Like even though your business model is not sustainable, even though a company might use some misleading financial indicators; if you indicate you are financially profitable, even for one quarter, that's actually a little bit toxic for the industry because that will inspire a lot of people to grow at no costs and at all costs.And act regardless of the environmental and social impact of their businesses. And that's not our business motto.

So I wanted to share that information as the insider in the space -- to clarify who is the first company to be profitable in micromobility, and how it is possible to create a sustainable market for the industry.

JT: Yeah, no, that makes a lot of sense. I think that's something that I struggle with and I think about the business models for any of these new mobility startups because they're so VC-backed and growth is needed to push forward, and so I appreciate that you raise the questions. 

I think it's a good question for any mobility co to consider and like the urban tech space, I cover more broadly outside of mobility tech, but urban tech startups and tech startups more broadly are being challenged now to prove quicker paths to profitability which is super important for a pretty nascent sector.

CX: As a follow-up, is that okay? I think, especially in the mobility and transportation space and as transportation takes years to build, it needs years of planning and collaboration between the private and public sectors. So I don't believe it's something we can figure out within a year with only the receipt of money and funding coming in.

JT: Yeah. There's definitely, I think a lot more, I don't know if pressure is the right word, but momentum probably for more infrastructure money, hopefully from the federal government.

So what big mobility trends or topics are you focused on for the rest of the year?
Looking ahead, as obviously we won't figure out all the solutions in a year or two in this space, but I'm curious what you have your eye on and are watching as someone who runs a company trying to push the space forward?

CX: Yeah, that's a great question. I think prior to COVID we focus a lot more on first-mile and last-mile solutions, and that is mainly focused on the commuting trip, but at the end of the day, even before COVID, commuting trips are only 20% of the all-purpose trip. 

And after COVID we realized that number dropped down significantly and revealing a lot more needs from people for other solutions.

So we should, that means as a mobility company, we should focus more than like community on first-mile and last mile. We might need to focus more on a wider range of people's needs.

For example, there are like grocery needs. There are recreational needs. And also there are people who have kids. They also need the transportation modes as well. I think we just need to make sure we show them that responsibility and understand what our users do need and help them to get access to the vehicle can fulfill their demands.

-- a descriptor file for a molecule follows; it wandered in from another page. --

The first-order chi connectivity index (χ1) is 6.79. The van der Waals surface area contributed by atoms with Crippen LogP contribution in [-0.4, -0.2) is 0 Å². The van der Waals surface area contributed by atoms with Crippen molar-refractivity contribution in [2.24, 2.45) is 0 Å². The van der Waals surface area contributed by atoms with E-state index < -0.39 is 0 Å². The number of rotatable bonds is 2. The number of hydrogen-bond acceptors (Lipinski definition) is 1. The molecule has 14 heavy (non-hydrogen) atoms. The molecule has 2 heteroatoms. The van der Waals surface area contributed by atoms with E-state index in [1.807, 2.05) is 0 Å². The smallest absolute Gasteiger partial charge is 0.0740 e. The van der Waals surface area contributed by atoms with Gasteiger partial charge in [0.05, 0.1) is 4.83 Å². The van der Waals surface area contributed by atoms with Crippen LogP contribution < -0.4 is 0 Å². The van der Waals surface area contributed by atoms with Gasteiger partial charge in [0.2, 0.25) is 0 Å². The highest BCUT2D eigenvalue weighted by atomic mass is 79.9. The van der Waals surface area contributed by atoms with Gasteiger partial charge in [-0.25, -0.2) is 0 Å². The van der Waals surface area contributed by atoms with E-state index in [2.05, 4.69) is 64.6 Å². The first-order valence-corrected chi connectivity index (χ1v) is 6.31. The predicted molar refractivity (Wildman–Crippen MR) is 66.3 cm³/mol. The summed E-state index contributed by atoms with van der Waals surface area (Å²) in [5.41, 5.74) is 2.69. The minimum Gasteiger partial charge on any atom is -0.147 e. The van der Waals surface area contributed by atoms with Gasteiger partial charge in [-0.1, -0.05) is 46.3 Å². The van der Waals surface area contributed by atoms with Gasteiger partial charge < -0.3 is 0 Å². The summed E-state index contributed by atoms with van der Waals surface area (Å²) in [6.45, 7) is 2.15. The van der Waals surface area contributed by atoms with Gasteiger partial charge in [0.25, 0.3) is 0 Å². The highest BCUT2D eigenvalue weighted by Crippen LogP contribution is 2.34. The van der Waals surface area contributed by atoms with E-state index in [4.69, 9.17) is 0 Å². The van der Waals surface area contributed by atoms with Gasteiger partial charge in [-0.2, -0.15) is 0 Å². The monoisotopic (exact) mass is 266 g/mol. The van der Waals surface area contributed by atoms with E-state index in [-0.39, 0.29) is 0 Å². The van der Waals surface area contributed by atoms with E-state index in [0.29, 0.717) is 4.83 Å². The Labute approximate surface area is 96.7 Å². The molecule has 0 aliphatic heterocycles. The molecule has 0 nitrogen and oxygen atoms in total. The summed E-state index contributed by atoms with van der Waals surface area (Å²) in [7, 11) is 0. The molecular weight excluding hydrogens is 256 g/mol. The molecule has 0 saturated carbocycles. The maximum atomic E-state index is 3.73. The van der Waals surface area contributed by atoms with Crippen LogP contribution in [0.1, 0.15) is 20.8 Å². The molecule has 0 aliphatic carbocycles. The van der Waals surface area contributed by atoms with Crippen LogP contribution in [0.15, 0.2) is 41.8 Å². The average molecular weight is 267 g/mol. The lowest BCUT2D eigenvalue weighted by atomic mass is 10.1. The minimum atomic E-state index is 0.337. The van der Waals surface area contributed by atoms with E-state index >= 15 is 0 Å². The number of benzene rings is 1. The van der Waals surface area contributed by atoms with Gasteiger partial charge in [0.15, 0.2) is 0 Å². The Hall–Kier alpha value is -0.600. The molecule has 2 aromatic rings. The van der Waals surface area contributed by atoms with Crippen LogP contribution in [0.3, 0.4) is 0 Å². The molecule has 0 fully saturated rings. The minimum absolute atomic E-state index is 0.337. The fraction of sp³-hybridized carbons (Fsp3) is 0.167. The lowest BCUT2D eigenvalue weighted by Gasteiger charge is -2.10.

JT: I love that. I think about this a lot, and wonder how micromobility will really push forward now and get fewer cars on the road?  I live in LA where it's warm, and it's an easy proposition to be like, “get on a scooter bike and get outside.” Even though we don't have a ton of bike lanes, but like in the Northeast or like the Midwest where you started, it's much more challenging year-round.

And I think working with cities to create incentives, to get people out of their cars, it's a really challenging problem. So I love that it’s top of mind for you.
So I don't want to take up too much more of your time. 
What didn't I ask you that I should have? What did I miss here? What do you want to leave the audience with? 

CX: Yeah, I think you actually hit a very important part. I want to emphasize today is accessibility, because sometimes accessibility is Ignored by a lot of startups trying to grow at all costs, and focusing on the age groups that can provide them ridership and revenue. 

And a lot of people who have transportation needs are ignored. For example, women or the elderly, because a lot of people are just not comfortable or don't have the habit of riding the scooter comfortably and safely.

So in the past year, we have been working on providing new modes for these riders. Tor example,  our city scooter has been updated, and we have more to come soon actually come to serve people's needs in that range or category of people who have different body sizes and body types and also to address the age range as well. 

JT: No, I love that so much because I think that's something where I've seen a lot of possibility and growth. It seems like for example, the e-bike market has shown it can do this well I think over the last year, a lot of people and there's like a lot more models and like people who invest in an e-bike for their daily needs. In many ways it seems like COVID has helped that market.

So I love that. Thank you so much for the time. I really appreciate it.

CX: Thank you so much, John, for having us today.

How Veo is Pushing the Envelope for Micromobility and Mobility

John Thomey

John Thomey is a founder of Urban Tech, a newsletter and podcast. He’s a graduate student at the University of Southern California, studying Public Policy and Urban Planning.